Apart from UCLA being my own alma mater, I thought I’d give a quick shout-out to the upcoming Senior Design show as it features a whopping round-up of not one, but four former fearless B/D interns, including: Matt Manos, Kate Slovin, Corinna Loo and Greg Ruben! Go team and congrats on graduating! Check it out June 3rd, 5pm at UCLA.
Bjorn Veno is exhibiting new work at Nettie Horn in London from February 13-March 15th, opening tomorrow evening. I love the idyllic, pastoral scenes in the Romantic tradition, though recontextualized through Bjorn’s bizarre insertion of himself acting out fictive and autobiographical memories, or as he calls it, “automated performance.” He seems trapped in a kind of existential, physical awkward angst that disarms the seeming perfect setting for a sweeping and grand romantic gesture in the tradition of Jane Austen or Charlotte Bronte.
British artist Mitch Griffiths‘ work is inspired by the light and the composition of the Old Masters, but his context and content depict issues that concern modern culture. In his work, Griffiths addresses the disposable nature of contemporary culture by immortalizing this transience with the perceived permanence of the painting medium. His figurative portraits are dark and foreboding and often turbulent. The drama depicted in his paintings, though contemporary, feels universal, historical, and personal. Though many of his images resonate with religious iconography, the “symbolism reflects a modern quest for redemption from the overriding self-obsession and consumerism of contemporary society, with its vanity and greed, addictions and needless suffering.”
The exquisitely carved sculptures of Willy Verginer are carved with precision out of a single piece of wood. At times painted and/or covered in ornate floral patterns Verginer’s sculptures capture the human form in moments of silence, thought, and quite contemplation. (via)
Both base jumpers and highliners gather in the Moab desert every fall to play with heights, but this year a 400 foot high hammock installation brought them closer than ever. The construction of this net, called the Mothership Space Net Penthouse, was headed by Andy Lewis and completed with the help of 50 base jumpers over a period of three days.
“Highliners attempted to walk across the five different legs of the net, varying in lengths up to 80 meters long (262 feet), BASE jumpers leapt daily from the human sized hole in the middle of the net and paragliders made several flybys while dropping world-class wingsuit pilots from high above so they could buzz by over groups of friends hanging out in space. This upgrade of size to the space net concept was a massive scale up from the 2012 three sided “Space Thong” design, which was also shared by both groups but with less cohesiveness.” (Excerpt from Source)
Hiroshi Watanabe is a photographer interested in places and people. Capturing traditions and locales that hold a personal interest for him, Watanabe was drawn to various elements of Japanese culture. Particularly interested in forms of theatricality, Watanabe sought to capture individual performers within the traditions of Sarumawashi, Noh, Ena Bunraku and Kabuki. Stylized human actors, monkeys, masks and puppets become the subject matter of Watanabe’s striking and powerful photographs. Though the traditions come from different regions and periods of history, they are tied together by Watanabe’s eye. Of his work he says:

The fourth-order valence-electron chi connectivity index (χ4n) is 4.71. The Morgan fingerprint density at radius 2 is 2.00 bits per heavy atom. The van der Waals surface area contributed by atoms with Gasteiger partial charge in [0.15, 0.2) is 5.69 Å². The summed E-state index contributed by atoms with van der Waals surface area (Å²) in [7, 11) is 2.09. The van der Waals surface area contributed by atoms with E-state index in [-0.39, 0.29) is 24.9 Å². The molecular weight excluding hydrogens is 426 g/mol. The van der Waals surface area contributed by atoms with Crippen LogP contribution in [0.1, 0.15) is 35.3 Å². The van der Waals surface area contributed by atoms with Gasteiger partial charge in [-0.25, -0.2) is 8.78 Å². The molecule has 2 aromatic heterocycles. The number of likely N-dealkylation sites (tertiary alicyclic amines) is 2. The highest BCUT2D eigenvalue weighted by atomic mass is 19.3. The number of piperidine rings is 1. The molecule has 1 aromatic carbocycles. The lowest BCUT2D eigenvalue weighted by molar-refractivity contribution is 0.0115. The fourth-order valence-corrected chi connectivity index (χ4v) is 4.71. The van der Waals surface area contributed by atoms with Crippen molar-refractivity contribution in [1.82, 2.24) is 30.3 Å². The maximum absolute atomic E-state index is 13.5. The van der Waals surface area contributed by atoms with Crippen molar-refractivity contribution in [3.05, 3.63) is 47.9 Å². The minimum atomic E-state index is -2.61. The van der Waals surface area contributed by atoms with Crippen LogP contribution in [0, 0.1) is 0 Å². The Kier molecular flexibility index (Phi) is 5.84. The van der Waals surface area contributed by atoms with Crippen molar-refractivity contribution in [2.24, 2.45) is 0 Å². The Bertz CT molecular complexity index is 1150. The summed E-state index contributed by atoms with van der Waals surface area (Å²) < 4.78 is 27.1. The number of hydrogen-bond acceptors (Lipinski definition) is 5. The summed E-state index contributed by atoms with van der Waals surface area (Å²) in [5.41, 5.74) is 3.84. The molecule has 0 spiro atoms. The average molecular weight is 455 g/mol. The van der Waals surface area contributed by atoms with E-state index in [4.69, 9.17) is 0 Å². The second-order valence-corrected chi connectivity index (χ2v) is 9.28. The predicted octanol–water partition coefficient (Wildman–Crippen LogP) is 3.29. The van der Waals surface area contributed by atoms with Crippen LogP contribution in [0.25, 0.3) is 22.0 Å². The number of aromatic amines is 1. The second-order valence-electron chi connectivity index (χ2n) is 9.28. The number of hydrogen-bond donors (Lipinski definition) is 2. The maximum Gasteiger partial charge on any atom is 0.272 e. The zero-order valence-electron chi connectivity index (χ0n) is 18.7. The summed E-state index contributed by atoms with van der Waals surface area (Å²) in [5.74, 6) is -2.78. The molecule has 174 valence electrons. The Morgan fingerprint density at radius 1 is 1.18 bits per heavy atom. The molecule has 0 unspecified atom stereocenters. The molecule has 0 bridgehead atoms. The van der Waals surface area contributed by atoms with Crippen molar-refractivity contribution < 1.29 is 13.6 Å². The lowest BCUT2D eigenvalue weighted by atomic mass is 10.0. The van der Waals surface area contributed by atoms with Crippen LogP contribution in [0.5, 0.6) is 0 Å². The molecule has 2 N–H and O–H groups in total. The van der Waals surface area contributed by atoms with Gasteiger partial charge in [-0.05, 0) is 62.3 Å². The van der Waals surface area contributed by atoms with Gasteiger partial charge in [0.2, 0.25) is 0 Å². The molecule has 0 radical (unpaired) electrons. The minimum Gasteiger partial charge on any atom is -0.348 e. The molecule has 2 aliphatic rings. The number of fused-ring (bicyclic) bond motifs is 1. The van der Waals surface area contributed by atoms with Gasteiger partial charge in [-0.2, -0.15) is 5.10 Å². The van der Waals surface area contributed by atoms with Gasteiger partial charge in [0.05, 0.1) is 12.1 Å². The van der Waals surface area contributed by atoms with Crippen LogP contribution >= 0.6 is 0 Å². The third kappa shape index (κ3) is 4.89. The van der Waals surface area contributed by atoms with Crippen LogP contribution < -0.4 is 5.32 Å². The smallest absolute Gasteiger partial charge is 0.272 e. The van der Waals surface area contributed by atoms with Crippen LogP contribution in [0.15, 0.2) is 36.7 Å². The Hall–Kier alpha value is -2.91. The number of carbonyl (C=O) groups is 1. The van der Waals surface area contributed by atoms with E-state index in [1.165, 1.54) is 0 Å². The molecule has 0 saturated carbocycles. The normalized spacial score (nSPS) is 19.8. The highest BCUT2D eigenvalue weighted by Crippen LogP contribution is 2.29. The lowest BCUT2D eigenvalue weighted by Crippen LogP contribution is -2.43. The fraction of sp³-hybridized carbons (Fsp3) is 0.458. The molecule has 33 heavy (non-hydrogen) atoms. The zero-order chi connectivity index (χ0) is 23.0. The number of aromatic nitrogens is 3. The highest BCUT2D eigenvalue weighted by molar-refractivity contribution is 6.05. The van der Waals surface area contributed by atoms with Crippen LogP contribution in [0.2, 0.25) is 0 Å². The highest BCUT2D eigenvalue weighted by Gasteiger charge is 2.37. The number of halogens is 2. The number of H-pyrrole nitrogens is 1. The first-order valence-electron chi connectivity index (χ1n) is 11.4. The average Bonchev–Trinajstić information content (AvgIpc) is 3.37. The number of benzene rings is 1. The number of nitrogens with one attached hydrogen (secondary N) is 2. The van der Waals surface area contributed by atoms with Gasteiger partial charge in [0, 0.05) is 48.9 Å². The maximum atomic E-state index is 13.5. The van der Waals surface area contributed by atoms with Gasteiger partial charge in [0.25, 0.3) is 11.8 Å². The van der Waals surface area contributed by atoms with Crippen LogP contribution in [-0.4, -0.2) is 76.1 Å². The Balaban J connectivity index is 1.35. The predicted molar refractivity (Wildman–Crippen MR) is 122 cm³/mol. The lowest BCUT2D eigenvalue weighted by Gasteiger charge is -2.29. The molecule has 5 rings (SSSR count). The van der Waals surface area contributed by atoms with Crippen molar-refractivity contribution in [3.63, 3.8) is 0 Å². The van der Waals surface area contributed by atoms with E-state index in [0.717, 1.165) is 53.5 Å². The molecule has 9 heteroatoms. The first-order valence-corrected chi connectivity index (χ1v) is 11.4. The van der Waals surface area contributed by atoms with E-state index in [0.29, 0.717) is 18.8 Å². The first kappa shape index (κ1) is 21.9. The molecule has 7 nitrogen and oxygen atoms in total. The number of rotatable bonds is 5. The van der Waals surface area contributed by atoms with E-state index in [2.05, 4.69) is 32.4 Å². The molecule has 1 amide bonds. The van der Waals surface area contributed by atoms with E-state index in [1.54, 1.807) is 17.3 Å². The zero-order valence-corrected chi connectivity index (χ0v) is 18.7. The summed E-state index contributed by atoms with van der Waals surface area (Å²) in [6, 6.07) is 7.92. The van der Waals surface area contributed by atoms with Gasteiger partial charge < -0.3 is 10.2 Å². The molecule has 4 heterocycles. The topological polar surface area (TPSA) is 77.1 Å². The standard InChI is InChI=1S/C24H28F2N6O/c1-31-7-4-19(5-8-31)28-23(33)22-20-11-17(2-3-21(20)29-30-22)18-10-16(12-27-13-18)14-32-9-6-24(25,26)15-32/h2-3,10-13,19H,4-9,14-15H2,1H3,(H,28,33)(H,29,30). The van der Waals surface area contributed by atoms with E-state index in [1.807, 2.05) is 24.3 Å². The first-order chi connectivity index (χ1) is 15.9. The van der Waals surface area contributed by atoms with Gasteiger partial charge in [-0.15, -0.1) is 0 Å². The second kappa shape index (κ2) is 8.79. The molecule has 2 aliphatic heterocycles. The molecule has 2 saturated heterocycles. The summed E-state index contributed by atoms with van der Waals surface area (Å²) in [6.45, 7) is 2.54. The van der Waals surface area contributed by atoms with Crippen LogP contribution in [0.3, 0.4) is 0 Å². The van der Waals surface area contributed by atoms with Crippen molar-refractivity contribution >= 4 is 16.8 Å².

“I strive for both calculation and discovery in my work, keeping my mind open for surprises. At times, I envision images I’d like to capture, but when I actually look through the viewfinder, my mind goes blank and I photograph whatever catches my eye. Photographs I return with are usually different from my original concepts. My photographs reflect both genuine interest in my subject as well as a respect for the element of serendipity, while other times I seek pure beauty. The pure enjoyment of this process drives and inspires me. I believe there’s a thread that connects all of my work — my personal vision of the world as a whole. I make every effort to be a faithful visual recorder of the world around me, a world in flux that, at very least in my mind, deserves preservation.”
Imp Kerr & Associates is an insightful fiend living in New York City. She collects large amounts of intriguing bits on The New Shelton Wet/Dry and seems to enjoy grinding modern culture into a fine paste that she applies any where she feels like. Her work can be purchased through the Spacer:One show right now.
Portland artist OBLVN recently closed a show at Guerrero Gallery in San Francisco. The show, entitled “Different Strokes, Different Folks”, was positioned in the project room, while Ryan Travis Christian’s solo exhibition, “The Second Banana” took the main gallery space. OBLVN brings the clean brushwork of vintage animation design with a clean eye for interesting character work honed through a background in graffiti. I was seriously impressed with the artist’s “100 Paintings” show last spring at Klughaus gallery in NYC. It seems like he’s pushed further since then, as this show features some larger works on wood and canvas.